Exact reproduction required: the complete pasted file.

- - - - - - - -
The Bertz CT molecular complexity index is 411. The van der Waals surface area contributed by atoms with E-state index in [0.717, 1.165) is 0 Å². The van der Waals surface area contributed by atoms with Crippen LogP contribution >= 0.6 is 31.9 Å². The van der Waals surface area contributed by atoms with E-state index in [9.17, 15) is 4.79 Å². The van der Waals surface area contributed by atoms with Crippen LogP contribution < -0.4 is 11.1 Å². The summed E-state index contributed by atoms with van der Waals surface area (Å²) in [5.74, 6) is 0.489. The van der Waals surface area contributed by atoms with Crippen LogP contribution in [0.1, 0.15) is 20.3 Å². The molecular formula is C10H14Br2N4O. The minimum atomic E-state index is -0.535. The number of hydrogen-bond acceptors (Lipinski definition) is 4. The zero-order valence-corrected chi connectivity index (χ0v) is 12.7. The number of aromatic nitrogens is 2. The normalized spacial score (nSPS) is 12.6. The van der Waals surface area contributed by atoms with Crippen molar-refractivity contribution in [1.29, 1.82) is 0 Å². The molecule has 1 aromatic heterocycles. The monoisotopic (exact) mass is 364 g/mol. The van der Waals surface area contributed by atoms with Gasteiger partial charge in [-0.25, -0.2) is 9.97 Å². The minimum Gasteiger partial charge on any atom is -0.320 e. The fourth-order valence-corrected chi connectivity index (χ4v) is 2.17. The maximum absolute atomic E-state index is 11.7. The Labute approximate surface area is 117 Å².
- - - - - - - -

The Bertz CT molecular complexity index is 411. The van der Waals surface area contributed by atoms with E-state index in [0.717, 1.165) is 0 Å². The van der Waals surface area contributed by atoms with Crippen LogP contribution >= 0.6 is 31.9 Å². The van der Waals surface area contributed by atoms with E-state index in [9.17, 15) is 4.79 Å². The van der Waals surface area contributed by atoms with Crippen LogP contribution < -0.4 is 11.1 Å². The summed E-state index contributed by atoms with van der Waals surface area (Å²) in [5.74, 6) is 0.489. The van der Waals surface area contributed by atoms with Crippen LogP contribution in [0.1, 0.15) is 20.3 Å². The molecular formula is C10H14Br2N4O. The minimum atomic E-state index is -0.535. The number of hydrogen-bond acceptors (Lipinski definition) is 4. The zero-order valence-corrected chi connectivity index (χ0v) is 12.7. The number of aromatic nitrogens is 2. The normalized spacial score (nSPS) is 12.6. The van der Waals surface area contributed by atoms with Crippen molar-refractivity contribution in [1.29, 1.82) is 0 Å². The molecule has 1 aromatic heterocycles. The monoisotopic (exact) mass is 364 g/mol. The van der Waals surface area contributed by atoms with Gasteiger partial charge in [-0.25, -0.2) is 9.97 Å². The minimum Gasteiger partial charge on any atom is -0.320 e. The fourth-order valence-corrected chi connectivity index (χ4v) is 2.17. The maximum absolute atomic E-state index is 11.7. The Labute approximate surface area is 117 Å².